ns-refactor is an app designed to quickly refactor and re-work your clojure projects.
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README.md

ns-refactor

ns-refactor is an app designed to quickly refactor and re-work your clojure projects.

A couple of broad goals:

  • Be able to move functions from one namespace to another and have the clojure import declarations automatically updated where needed.
  • Rename functions and have the dependency code automatically updated.
  • Automatically clean up unused :import, :use or :require's in the namespace declarations
  • Automatically include new namespace :require's into your ns declarations
  • Automatically create new clojure files with namespace declarations if you simply add a :require to it
  • On request, create new function definitions by referring to them.
  • Warn against unconventional namespace :require shortnames
  • Rename :require shortname within a namespace
  • On request, re-order functions in a namespace by function dependencies.
  • Graph function level dependencies so that you can have a better overview of what functions belong where, or if you need to carve new namespaces.
  • Mark a function as a published function, so that ns-refactor will refuse to do automatic refactoring to it and warn you if you change the function definition.
  • Learns your preferred namespace :require :as conventions so that it knows what dependencies to add.
  • It is editor-agnostic. It only relies on the fact that you have clj source code.
  • For automatic dependency management tasks, it assumes you are using lein, as it will look for a project.clj

Notice

This project is still heavily under construction. The readme is built first to provide a clear outline of the goals for ns-refactor.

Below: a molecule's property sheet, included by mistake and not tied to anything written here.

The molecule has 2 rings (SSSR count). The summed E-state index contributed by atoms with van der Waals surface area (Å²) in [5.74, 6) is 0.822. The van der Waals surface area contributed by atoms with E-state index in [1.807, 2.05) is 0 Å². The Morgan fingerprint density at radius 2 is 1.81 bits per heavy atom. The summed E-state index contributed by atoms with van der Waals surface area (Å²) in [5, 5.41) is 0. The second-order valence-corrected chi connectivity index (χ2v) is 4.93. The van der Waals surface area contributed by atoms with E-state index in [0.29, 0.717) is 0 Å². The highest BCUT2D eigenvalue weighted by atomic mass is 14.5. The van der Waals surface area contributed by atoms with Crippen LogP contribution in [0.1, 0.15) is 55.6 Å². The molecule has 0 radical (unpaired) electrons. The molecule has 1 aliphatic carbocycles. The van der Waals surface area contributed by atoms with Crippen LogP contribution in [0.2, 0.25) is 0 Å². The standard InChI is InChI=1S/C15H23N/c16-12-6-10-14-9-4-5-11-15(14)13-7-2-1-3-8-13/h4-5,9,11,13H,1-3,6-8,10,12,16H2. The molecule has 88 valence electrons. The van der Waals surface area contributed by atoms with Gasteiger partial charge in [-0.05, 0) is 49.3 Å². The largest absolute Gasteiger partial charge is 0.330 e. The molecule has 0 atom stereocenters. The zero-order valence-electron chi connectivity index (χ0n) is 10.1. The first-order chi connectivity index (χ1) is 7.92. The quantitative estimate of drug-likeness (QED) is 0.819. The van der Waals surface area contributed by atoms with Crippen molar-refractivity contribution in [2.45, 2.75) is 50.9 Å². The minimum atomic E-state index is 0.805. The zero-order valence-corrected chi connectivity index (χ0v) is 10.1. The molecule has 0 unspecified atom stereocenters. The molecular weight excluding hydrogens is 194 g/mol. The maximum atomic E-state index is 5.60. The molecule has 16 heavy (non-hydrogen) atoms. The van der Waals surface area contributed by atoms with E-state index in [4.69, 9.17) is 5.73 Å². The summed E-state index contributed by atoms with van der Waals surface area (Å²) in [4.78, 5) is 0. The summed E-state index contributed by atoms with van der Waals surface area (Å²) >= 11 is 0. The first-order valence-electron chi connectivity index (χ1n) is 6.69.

Important

Because of the dynamic nature of clojure, ns-refactor assumes that you adhere to a couple of coding conventions - If you deviate from these, you may have some unexpected behaviour.

  • Prefer (:require [the.namespace :as tns]) forms in your ns declaration.
  • Use only the top ns declaration for :require, :use and :import. Any other esoteric ways (like calling (use 'clojure.pprint)) inside your file body won't be considered.
  • Make your top level function names unique and don't shadow the name within a more local scope. For example don't do this:
(defn foo [])
(defn bar []
  (let [foo 2]
    (+ foo 3)))
  • All comments and non-list items (like strings) that occur before a form like function definition or namespace is marked as belonging to that form, so for movement refactoring it will take that along.

Installation

Simply checkout and lein run [path] ns-refactor:

git clone https://github.com/CmdrDats/ns-refactor.git
cd ns-refactor
lein run [paths-to-your-projects]

You can provide multiple paths for ns-refactor to monitor to handle multiple projects at once.

This will fire up ns-refactor, monitoring the project you have specified. Alternatively, you can add [ns-refactor "1.0.0-SNAPSHOT"] to your project.clj and fire it off using:

(ns-refactor.inline/start)

Usage

Moving functions between namespaces

If you have this :

(ns myapp.core
  (:require [myapp.util :as util]))

(defn add [x y]
  (+ x y))

(defn use-add [n]
  (add n n))

And you'd really prefer to have your add function in the myapp.util namespace, you can add a metadata hint, ^{:refactor/move 'myapp.util} to it:

(ns myapp.core
  (:require [myapp.util :as util]))

(defn ^{:refactor/move 'myapp.util} add [x y]
  (+ x y))

(defn use-add [n]
  (add n n))

This will move the function to there and do a direct dependency search, include :require's in ns declarations that need it and change the calling functions to call it, so you'll end up with :